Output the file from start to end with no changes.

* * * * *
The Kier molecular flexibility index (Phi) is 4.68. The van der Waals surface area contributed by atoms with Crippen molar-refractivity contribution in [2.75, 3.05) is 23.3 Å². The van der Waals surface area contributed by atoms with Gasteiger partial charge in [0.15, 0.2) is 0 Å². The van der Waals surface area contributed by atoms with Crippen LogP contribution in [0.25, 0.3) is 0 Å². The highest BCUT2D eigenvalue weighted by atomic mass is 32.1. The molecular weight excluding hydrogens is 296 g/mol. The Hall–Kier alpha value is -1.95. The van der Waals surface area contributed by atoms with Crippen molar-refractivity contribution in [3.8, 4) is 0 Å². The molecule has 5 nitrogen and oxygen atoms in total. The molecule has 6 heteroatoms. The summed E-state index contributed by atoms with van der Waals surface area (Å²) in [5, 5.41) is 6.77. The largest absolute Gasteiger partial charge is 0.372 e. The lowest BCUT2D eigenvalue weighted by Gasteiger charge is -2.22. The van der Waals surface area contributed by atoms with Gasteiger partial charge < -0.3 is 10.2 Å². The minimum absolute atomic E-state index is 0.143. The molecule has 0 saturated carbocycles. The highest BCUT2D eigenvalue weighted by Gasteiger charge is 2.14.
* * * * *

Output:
The Kier molecular flexibility index (Phi) is 4.68. The van der Waals surface area contributed by atoms with Crippen molar-refractivity contribution in [2.75, 3.05) is 23.3 Å². The van der Waals surface area contributed by atoms with Gasteiger partial charge in [0.15, 0.2) is 0 Å². The van der Waals surface area contributed by atoms with Crippen LogP contribution in [0.25, 0.3) is 0 Å². The highest BCUT2D eigenvalue weighted by atomic mass is 32.1. The molecular weight excluding hydrogens is 296 g/mol. The Hall–Kier alpha value is -1.95. The van der Waals surface area contributed by atoms with Crippen molar-refractivity contribution in [3.8, 4) is 0 Å². The molecule has 5 nitrogen and oxygen atoms in total. The molecule has 6 heteroatoms. The summed E-state index contributed by atoms with van der Waals surface area (Å²) in [5, 5.41) is 6.77. The largest absolute Gasteiger partial charge is 0.372 e. The lowest BCUT2D eigenvalue weighted by Gasteiger charge is -2.22. The van der Waals surface area contributed by atoms with Gasteiger partial charge < -0.3 is 10.2 Å². The minimum absolute atomic E-state index is 0.143. The molecule has 0 saturated carbocycles. The highest BCUT2D eigenvalue weighted by Gasteiger charge is 2.14.